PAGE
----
I have been thinking a lot about ways to establish safe learning environments for reflection and meaning making in online learning. Our choices around design is a part of this process. I have found it can be very helpful to invite learners at the beginning of a class to engage in co-creating collaborative learning principles, where everyone has a chance to share what is important to them in online and group learning: "How will we be together" in this learning experience. This approach sets the tone of collaboration and safety and helps build community.
How have others designed learning to a establish safe learning environment?
Excellent question Gayle - and a topic of great interest to me.
- Feeling safe requires trusting the group of people I am learning with
- Trusting the group requires knowing that my weakness on the subject matter will not be ridiculed by others
- Knowing that my weakness will not be ridiculed requires knowing that others also have weaknesses
- Knowing that others have weaknesses requires all of us revealing those (learning needs) to each other at the beginning of the course.
- All of us revealing our weaknesses at the beginning of the course helps to establish empathy and common (learning) objectives.
- Going through that process helps to draw a protective wall around us that (i) equates us as humble learners, and (ii) distinguishes us (as a 'community') from what is outside that wall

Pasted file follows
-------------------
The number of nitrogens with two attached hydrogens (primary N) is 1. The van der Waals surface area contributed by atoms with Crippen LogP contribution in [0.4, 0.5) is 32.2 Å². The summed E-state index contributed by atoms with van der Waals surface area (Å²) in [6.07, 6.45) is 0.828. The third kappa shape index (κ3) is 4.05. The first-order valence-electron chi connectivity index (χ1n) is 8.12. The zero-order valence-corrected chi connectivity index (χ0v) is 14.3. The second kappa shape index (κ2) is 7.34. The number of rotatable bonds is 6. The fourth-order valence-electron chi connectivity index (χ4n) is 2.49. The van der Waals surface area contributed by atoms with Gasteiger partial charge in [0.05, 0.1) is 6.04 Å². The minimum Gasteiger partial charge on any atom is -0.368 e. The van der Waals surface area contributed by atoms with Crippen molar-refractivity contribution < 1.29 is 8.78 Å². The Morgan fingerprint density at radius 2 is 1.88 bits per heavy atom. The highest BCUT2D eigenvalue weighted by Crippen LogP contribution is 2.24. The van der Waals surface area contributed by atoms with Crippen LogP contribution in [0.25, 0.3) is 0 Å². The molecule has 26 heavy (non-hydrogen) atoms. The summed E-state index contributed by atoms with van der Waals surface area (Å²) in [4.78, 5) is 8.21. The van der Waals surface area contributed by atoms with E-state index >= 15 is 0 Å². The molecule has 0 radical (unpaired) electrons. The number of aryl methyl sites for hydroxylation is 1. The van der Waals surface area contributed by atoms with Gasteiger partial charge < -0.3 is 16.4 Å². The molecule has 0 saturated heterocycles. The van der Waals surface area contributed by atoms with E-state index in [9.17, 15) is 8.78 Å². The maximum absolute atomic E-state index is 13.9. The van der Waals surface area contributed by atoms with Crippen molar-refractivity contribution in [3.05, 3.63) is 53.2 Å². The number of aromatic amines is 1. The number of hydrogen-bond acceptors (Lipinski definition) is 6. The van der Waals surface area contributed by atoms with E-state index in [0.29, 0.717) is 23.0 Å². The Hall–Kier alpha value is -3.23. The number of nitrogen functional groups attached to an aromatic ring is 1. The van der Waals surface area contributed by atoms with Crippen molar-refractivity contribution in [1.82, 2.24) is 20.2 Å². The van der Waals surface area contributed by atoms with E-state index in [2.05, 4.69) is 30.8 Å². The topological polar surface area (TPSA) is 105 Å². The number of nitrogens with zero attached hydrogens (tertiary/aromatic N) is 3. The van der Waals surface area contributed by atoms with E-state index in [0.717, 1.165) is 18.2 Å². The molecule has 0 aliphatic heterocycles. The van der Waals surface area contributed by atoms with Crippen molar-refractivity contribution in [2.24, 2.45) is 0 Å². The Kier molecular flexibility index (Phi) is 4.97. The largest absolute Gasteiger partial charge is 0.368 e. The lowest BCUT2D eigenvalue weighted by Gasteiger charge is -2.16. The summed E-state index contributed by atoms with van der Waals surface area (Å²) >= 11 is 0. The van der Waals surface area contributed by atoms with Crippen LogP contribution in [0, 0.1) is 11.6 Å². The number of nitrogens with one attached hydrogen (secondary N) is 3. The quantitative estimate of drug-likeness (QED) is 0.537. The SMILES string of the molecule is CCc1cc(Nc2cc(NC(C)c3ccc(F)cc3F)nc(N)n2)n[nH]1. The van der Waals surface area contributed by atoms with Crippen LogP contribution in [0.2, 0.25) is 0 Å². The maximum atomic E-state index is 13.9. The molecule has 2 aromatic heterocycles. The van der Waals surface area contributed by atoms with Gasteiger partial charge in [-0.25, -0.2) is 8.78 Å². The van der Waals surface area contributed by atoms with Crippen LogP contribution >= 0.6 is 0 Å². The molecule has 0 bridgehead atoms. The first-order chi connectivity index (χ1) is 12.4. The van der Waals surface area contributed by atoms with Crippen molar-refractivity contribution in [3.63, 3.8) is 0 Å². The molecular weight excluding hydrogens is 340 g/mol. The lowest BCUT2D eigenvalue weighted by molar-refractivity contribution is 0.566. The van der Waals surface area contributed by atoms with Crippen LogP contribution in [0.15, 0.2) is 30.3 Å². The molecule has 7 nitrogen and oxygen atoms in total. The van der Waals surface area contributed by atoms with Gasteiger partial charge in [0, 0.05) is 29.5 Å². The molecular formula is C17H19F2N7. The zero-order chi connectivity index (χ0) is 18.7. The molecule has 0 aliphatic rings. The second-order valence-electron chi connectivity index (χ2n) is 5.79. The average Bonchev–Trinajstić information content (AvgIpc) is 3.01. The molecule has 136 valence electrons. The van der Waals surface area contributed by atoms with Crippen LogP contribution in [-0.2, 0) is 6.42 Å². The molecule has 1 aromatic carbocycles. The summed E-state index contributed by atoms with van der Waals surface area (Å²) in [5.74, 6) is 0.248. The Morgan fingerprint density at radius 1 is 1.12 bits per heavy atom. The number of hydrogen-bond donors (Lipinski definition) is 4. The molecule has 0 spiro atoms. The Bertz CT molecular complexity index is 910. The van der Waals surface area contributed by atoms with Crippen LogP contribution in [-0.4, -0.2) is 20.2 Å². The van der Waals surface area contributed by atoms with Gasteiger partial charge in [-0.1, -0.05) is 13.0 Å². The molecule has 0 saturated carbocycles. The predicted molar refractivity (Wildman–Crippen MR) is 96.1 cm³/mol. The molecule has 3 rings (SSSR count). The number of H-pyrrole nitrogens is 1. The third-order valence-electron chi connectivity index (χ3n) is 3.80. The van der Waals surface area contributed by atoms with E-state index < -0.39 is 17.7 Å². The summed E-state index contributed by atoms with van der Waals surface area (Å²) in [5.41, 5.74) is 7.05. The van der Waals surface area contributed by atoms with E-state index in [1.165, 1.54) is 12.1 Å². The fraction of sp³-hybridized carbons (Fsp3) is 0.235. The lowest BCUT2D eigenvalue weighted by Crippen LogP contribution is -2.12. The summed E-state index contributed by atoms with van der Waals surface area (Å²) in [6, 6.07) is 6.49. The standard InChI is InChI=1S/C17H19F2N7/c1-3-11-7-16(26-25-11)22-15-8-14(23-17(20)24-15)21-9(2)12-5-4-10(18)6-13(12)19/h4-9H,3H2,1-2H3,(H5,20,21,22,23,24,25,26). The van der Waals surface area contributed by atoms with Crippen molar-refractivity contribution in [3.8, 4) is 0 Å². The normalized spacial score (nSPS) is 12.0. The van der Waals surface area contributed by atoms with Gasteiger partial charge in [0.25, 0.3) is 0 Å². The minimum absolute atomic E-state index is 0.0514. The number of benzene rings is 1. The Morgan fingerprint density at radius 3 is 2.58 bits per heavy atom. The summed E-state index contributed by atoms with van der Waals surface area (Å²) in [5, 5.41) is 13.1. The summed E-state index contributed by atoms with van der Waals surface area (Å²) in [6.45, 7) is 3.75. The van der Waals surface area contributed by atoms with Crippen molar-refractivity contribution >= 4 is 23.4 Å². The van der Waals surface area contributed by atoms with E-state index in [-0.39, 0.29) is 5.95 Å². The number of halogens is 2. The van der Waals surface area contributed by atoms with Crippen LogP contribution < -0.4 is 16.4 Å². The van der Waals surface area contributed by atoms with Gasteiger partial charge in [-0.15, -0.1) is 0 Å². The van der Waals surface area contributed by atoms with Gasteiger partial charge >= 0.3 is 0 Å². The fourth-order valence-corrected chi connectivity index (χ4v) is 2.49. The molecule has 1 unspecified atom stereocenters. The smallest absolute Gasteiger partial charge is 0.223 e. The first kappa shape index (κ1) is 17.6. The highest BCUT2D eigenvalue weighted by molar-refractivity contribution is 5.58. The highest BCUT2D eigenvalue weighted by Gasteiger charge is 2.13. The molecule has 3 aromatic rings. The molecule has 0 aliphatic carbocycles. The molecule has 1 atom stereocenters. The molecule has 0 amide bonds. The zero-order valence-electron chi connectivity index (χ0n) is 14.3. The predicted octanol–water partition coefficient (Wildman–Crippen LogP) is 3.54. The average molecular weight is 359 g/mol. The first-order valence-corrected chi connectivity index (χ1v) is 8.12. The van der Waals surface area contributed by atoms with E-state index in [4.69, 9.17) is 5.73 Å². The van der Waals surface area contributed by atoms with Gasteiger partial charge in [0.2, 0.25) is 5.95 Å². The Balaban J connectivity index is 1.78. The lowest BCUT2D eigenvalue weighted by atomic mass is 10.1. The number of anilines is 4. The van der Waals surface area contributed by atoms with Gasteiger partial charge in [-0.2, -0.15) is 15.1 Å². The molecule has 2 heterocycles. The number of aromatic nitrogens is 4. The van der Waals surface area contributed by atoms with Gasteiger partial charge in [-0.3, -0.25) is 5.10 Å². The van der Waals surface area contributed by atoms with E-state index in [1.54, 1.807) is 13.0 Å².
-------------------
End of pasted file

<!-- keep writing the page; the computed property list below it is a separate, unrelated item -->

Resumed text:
This idea is so important in my teaching practice. I teach EAP (Academic English for language learners) and it is crucial that students feel safe and confident enough to experiment and play with the language. In a f2f class, I spend a lot of time in the first few classes on creating that safe learning environment and establishing the crucial trust that there is no judgment and we are all there to learn. I have been teaching partially online (blended) course for years but as I prep for my fully online course, I have been musing about how to approach creating that same sense of community as quickly as possible.
Asif, I like your list of vulnerabilities and questions. I'm thinking about how to facilitate that discussion.
Thanks Lynette - students feel safe and confident enough to experiment and play sounds like my ideal learning environment :)
And that sounds like it would be a fascinating discussion to listen in on.
Just an FYI - I am officially going to steal this list ... you OK with that? This is such a perfect stream of consciousness that supports each step.
Thanks Patience - please use and improve :)
I keep looking for the 'like' button :) and a big Thank you emoji :)